Categories: ASD and DD, Child-focused; COVID-19 Topics
By Sarah A. Weddle, Ph.D., BCBA-D, LABA
[This column was published in the Randolph Herald on 10/28/20]
For the last several years, May Institute has offered tips for celebrating Halloween. These strategies for promoting a fun and safe Halloween for children with ASD are still useful, but this year we must all modify traditions to limit the spread of COVID-19.
Early in October, Massachusetts Governor Charlie Baker announced – to the delight of many families – that Halloween would not be canceled this year. Along with this announcement, he also offered some guidance consistent with the Centers for Disease Control and Prevention.
First, you must determine if you or anyone in your household feels unwell; has tested positive for COVID-19; has been exposed to someone with COVID-19; and/or has traveled out of state (does not include low risk states) in the last 14 days. If any of these are true, your family should stay home, and also not hand out treats. While this is a total bummer, you still have some options! *See below.
If you determine that it is safe for your family to participate in Halloween events outside your home, there are several actions you should take to limit your risk:
Masks are necessary when venturing out of the home. Halloween masks as part of costumes are not a substitute for a face mask or cover, and face masks or coverings should be worn under a costume mask. You may purchase Halloween-themed face masks online or decorate your own face masks with fabric paint or markers.
If you have a child with ASD who has difficulty wearing a mask, one option is to practice mask-wearing before going outside. My colleague Jenna Garvey offers a number of helpful tips to address this challenge.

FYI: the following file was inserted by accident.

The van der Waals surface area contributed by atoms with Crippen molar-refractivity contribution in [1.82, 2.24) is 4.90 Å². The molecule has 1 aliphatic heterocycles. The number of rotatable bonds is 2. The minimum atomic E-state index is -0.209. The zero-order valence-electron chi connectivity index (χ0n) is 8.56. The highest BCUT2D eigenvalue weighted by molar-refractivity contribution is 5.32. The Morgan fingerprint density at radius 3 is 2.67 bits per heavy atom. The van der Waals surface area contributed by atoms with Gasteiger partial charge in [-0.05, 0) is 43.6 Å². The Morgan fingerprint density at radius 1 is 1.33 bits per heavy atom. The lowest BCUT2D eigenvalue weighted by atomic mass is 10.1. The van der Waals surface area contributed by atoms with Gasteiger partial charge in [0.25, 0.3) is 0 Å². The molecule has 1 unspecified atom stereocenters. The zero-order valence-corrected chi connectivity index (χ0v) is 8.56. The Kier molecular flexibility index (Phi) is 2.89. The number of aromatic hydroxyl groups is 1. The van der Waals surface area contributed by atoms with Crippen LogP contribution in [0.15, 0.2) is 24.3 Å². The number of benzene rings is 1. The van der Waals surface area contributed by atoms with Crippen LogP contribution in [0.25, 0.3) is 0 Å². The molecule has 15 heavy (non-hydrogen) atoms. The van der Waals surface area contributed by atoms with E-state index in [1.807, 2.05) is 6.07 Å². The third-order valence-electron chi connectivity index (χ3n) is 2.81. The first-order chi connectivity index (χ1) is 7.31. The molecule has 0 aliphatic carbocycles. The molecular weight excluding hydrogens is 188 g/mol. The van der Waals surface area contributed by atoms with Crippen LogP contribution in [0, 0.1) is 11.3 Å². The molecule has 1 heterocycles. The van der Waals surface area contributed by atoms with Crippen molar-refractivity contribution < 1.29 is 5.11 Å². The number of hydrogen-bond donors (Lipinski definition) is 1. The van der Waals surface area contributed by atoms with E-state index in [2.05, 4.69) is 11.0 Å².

*Another option is to participate only in activities that limit your exposure to individuals outside of your household. These can include car rides, staying in your own yard, socially distanced walks, and virtual events.
Handwashing and Sanitizing
Your family of ghouls, goblins, and pirates will want to observe good hygiene when you leave your home. This includes packing an alcohol-based sanitizer with at least 60% alcohol. You should keep this in your possession and help your children follow CDC guidelines after coming into contact with frequently touched surfaces and before they eat any candy.
When you get home, everyone must first make a stop at the sink to wash hands for the length of two “Happy Birthday” songs. Remind everyone in the group to try not to touch their faces or eat candy until they have done this.
Location and Group Size
One of the most important steps your family can take during Halloween is to attend or host events outside (check limits on group size). During these gatherings, maintain social distancing of at least six feet from others outside your family. If you anticipate that your child will have difficulty with this expectation, you can either practice in a private, outdoor open area before the event or participate in another activity where you have more control.
Trick or Treating
One way to limit the spread of virus is to place candy on a tray instead of in a bowl. Make sure that treats are packaged individually and offered in a way that ensures a social distance is maintained.
*Virtual & Family-Only Groups
If your child enjoys viewing content on a screen, a virtual costume contest, pumpkin-carving activity, or Halloween game may be a nice alternative to venturing out in public. During these activities, you can support your child’s participation by being ready to prompt and praise engagement with the group or activity. Family-only activities like watching a movie, carving pumpkins, decorating your house, and taking car rides or walking to see other homes are a safer way to limit contact as well.
We will all be celebrating Halloween a little differently this year, but with some careful planning and practicing, you and your family can have fun and be safe!
Sarah A. Weddle, Ph.D., LABA, BCBA-D is Divisional Director of Clinical Services and Training for May Institute. She can be contacted email@example.com.
May Institute is a national nonprofit organization that provides educational, rehabilitative, and behavioral health services to individuals with autism spectrum disorder (ASD) and other developmental disabilities, brain injury, and behavioral health needs. May Institute operates four schools for children and adolescents with ASD and other developmental disabilities, including one in Randolph, Mass. For more information, call 800-778-7601.